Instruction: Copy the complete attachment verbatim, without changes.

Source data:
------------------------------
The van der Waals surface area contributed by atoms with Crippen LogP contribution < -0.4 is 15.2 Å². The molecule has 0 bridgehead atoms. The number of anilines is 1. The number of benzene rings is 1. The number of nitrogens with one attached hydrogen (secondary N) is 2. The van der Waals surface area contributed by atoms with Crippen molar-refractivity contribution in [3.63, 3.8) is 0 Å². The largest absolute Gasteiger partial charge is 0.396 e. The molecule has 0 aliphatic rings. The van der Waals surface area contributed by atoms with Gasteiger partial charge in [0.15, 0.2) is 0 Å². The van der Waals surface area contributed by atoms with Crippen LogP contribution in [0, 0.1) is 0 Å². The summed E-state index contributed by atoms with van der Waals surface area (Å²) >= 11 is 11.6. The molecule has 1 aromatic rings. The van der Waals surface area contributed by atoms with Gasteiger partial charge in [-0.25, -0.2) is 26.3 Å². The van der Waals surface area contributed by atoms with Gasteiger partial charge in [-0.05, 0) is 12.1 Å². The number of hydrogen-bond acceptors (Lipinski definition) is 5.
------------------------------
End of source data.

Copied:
The van der Waals surface area contributed by atoms with Crippen LogP contribution < -0.4 is 15.2 Å². The molecule has 0 bridgehead atoms. The number of anilines is 1. The number of benzene rings is 1. The number of nitrogens with one attached hydrogen (secondary N) is 2. The van der Waals surface area contributed by atoms with Crippen molar-refractivity contribution in [3.63, 3.8) is 0 Å². The largest absolute Gasteiger partial charge is 0.396 e. The molecule has 0 aliphatic rings. The van der Waals surface area contributed by atoms with Gasteiger partial charge in [0.15, 0.2) is 0 Å². The van der Waals surface area contributed by atoms with Crippen LogP contribution in [0, 0.1) is 0 Å². The summed E-state index contributed by atoms with van der Waals surface area (Å²) >= 11 is 11.6. The molecule has 1 aromatic rings. The van der Waals surface area contributed by atoms with Gasteiger partial charge in [-0.25, -0.2) is 26.3 Å². The van der Waals surface area contributed by atoms with Gasteiger partial charge in [-0.05, 0) is 12.1 Å². The number of hydrogen-bond acceptors (Lipinski definition) is 5.